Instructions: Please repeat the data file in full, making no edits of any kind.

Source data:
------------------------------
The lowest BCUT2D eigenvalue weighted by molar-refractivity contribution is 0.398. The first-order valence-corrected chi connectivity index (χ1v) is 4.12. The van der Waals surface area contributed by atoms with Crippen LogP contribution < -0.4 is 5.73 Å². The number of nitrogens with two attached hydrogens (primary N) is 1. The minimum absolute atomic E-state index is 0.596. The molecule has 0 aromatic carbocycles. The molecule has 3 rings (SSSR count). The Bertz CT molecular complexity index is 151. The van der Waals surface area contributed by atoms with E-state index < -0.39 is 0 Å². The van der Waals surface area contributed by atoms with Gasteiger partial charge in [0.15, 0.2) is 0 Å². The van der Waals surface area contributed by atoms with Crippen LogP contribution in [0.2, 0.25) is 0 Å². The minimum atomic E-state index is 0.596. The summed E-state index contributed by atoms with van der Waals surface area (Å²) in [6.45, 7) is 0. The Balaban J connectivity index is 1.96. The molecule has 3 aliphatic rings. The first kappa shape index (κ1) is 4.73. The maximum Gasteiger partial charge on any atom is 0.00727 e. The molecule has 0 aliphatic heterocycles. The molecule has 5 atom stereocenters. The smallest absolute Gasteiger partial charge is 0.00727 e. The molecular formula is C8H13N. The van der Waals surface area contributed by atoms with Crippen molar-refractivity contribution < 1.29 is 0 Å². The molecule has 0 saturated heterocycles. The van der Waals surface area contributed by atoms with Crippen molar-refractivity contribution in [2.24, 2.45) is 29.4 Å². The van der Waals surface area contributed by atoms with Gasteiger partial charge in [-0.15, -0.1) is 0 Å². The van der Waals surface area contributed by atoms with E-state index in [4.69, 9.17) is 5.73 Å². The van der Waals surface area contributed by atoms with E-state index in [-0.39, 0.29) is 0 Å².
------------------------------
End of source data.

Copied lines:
The lowest BCUT2D eigenvalue weighted by molar-refractivity contribution is 0.398. The first-order valence-corrected chi connectivity index (χ1v) is 4.12. The van der Waals surface area contributed by atoms with Crippen LogP contribution < -0.4 is 5.73 Å². The number of nitrogens with two attached hydrogens (primary N) is 1. The minimum absolute atomic E-state index is 0.596. The molecule has 0 aromatic carbocycles. The molecule has 3 rings (SSSR count). The Bertz CT molecular complexity index is 151. The van der Waals surface area contributed by atoms with E-state index < -0.39 is 0 Å². The van der Waals surface area contributed by atoms with Gasteiger partial charge in [0.15, 0.2) is 0 Å². The van der Waals surface area contributed by atoms with Crippen LogP contribution in [0.2, 0.25) is 0 Å². The minimum atomic E-state index is 0.596. The summed E-state index contributed by atoms with van der Waals surface area (Å²) in [6.45, 7) is 0. The Balaban J connectivity index is 1.96. The molecule has 3 aliphatic rings. The first kappa shape index (κ1) is 4.73. The maximum Gasteiger partial charge on any atom is 0.00727 e. The molecule has 0 aliphatic heterocycles. The molecule has 5 atom stereocenters. The smallest absolute Gasteiger partial charge is 0.00727 e. The molecular formula is C8H13N. The van der Waals surface area contributed by atoms with Crippen molar-refractivity contribution < 1.29 is 0 Å². The molecule has 0 saturated heterocycles. The van der Waals surface area contributed by atoms with Crippen molar-refractivity contribution in [2.24, 2.45) is 29.4 Å². The van der Waals surface area contributed by atoms with Gasteiger partial charge in [-0.15, -0.1) is 0 Å². The van der Waals surface area contributed by atoms with E-state index in [4.69, 9.17) is 5.73 Å². The van der Waals surface area contributed by atoms with E-state index in [-0.39, 0.29) is 0 Å².